• Early diagnosis of health problems equals early intervention/better outcome
  • Regular vaccinations are vital to protecting your pet from diseases

Don’t wait for veterinary visits – make regular head to toe exams for your cat part of your routine. While you might not know what to look for, you’re far more likely to pick up on any changes in your pet’s health, and as a bonus it helps your pet get used to being handled.

So when is the last time your cat got a health check up? If the answer isn’t within the last six months, then it’s time to give us a call.

How do you brush a cat’s teeth?

When asked ‘how do you brush a cat’s teeth?, cat owners and veterinarians will most likely answer, “VERY CAREFULLY”.

While the joke is good for a small giggle, the better question is WHY you need to clean kitty’s teeth. The answer? Because they’re teeth. They get dirty.

Adult cats have 30 teeth – so there are a lot of places for problems to begin. Regular brushing at home combined with dental cleanings at the vet helps reduce plaque and tartar build-up that kickstarts inflammation and allows disease to creep in.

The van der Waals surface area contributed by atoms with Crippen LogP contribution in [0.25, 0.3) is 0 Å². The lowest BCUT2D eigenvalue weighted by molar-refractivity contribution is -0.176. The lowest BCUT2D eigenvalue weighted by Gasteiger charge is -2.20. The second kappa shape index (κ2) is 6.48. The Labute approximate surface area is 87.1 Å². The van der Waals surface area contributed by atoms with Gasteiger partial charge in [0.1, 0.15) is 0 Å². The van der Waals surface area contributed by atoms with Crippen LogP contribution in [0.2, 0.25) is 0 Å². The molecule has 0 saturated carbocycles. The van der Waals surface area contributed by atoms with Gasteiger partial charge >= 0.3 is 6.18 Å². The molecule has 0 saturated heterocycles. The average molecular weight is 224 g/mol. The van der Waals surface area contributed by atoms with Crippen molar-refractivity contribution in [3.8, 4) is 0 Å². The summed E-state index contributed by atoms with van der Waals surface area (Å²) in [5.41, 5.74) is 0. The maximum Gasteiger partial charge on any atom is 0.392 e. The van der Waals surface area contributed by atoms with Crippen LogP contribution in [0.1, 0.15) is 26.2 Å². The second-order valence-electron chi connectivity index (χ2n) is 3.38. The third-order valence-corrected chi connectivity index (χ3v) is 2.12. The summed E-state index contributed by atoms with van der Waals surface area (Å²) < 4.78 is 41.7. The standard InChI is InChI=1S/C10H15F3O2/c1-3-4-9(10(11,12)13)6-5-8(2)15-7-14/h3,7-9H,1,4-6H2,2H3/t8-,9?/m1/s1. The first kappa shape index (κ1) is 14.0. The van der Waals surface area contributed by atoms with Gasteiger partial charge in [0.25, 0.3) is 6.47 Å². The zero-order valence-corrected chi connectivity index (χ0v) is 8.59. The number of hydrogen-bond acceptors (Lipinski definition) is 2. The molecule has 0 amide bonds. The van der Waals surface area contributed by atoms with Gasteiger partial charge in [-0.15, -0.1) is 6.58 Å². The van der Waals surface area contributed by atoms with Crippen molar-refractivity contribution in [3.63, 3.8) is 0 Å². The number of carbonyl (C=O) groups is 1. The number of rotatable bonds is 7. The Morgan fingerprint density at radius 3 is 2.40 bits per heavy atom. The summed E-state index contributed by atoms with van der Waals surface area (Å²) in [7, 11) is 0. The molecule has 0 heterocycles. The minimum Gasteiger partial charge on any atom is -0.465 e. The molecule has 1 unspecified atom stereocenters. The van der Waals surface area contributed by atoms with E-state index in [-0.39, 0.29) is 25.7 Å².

So, how’s your cat’s breath?

Get up close and personal to get a whiff of your cat’s breath. Is it regular old cat breath (meaning slightly fishy, but not overwhelming) or ‘OMG…I can’t even, oh noooooo…’ breath?

If it’s the first, great – that means you still have time to establish a preventive dental care plan.

If it’s the second – you and your cat have a real problem. Foul breath is the first indication of oral health problems and disease. Make an appointment with your vet. Don’t delay.

Still good? Go a bit further…

If your cat will allow it, gently flip their lip to reveal the teeth and gum area. Look for redness, swelling, bleeding, or inflammation of the gums. You’ll probably see discolorations on the teeth, too. Are any of the teeth chipped or broken? Any of these conditions require professional care.

Call your vet and make an appointment. Don’t delay.

Speaking of appointments with the vet…

All cats and dogs should have an annual health check up. Part of a thorough health check includes checking the pet’s teeth and gums for signs of disease. Sadly, too many domestic cats and dogs don’t get regular veterinary care until they are injured or they show definite signs of being sick.

Remember, your pet can’t tell you their teeth hurt, and cats are notorious for hiding pain. Don’t wait until your pet is clearly in pain or distress.

Not quite convinced?